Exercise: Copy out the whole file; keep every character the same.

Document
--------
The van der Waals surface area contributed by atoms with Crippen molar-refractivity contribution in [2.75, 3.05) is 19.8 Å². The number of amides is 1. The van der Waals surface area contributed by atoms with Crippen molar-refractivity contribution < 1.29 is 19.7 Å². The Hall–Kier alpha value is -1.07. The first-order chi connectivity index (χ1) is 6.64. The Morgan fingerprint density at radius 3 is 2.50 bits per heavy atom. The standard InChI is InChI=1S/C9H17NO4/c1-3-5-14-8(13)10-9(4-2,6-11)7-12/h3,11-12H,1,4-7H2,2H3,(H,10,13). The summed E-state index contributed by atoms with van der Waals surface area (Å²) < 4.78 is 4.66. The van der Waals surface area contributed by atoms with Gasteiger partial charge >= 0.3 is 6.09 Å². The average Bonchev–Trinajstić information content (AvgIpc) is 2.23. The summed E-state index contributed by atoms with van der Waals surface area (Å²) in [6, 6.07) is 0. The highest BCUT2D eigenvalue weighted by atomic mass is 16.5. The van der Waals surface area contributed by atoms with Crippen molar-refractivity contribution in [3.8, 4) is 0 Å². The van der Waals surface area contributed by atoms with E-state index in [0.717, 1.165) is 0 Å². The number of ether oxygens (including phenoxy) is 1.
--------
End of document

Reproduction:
The van der Waals surface area contributed by atoms with Crippen molar-refractivity contribution in [2.75, 3.05) is 19.8 Å². The number of amides is 1. The van der Waals surface area contributed by atoms with Crippen molar-refractivity contribution < 1.29 is 19.7 Å². The Hall–Kier alpha value is -1.07. The first-order chi connectivity index (χ1) is 6.64. The Morgan fingerprint density at radius 3 is 2.50 bits per heavy atom. The standard InChI is InChI=1S/C9H17NO4/c1-3-5-14-8(13)10-9(4-2,6-11)7-12/h3,11-12H,1,4-7H2,2H3,(H,10,13). The summed E-state index contributed by atoms with van der Waals surface area (Å²) < 4.78 is 4.66. The van der Waals surface area contributed by atoms with Gasteiger partial charge >= 0.3 is 6.09 Å². The average Bonchev–Trinajstić information content (AvgIpc) is 2.23. The summed E-state index contributed by atoms with van der Waals surface area (Å²) in [6, 6.07) is 0. The highest BCUT2D eigenvalue weighted by atomic mass is 16.5. The van der Waals surface area contributed by atoms with Crippen molar-refractivity contribution in [3.8, 4) is 0 Å². The van der Waals surface area contributed by atoms with E-state index in [0.717, 1.165) is 0 Å². The number of ether oxygens (including phenoxy) is 1.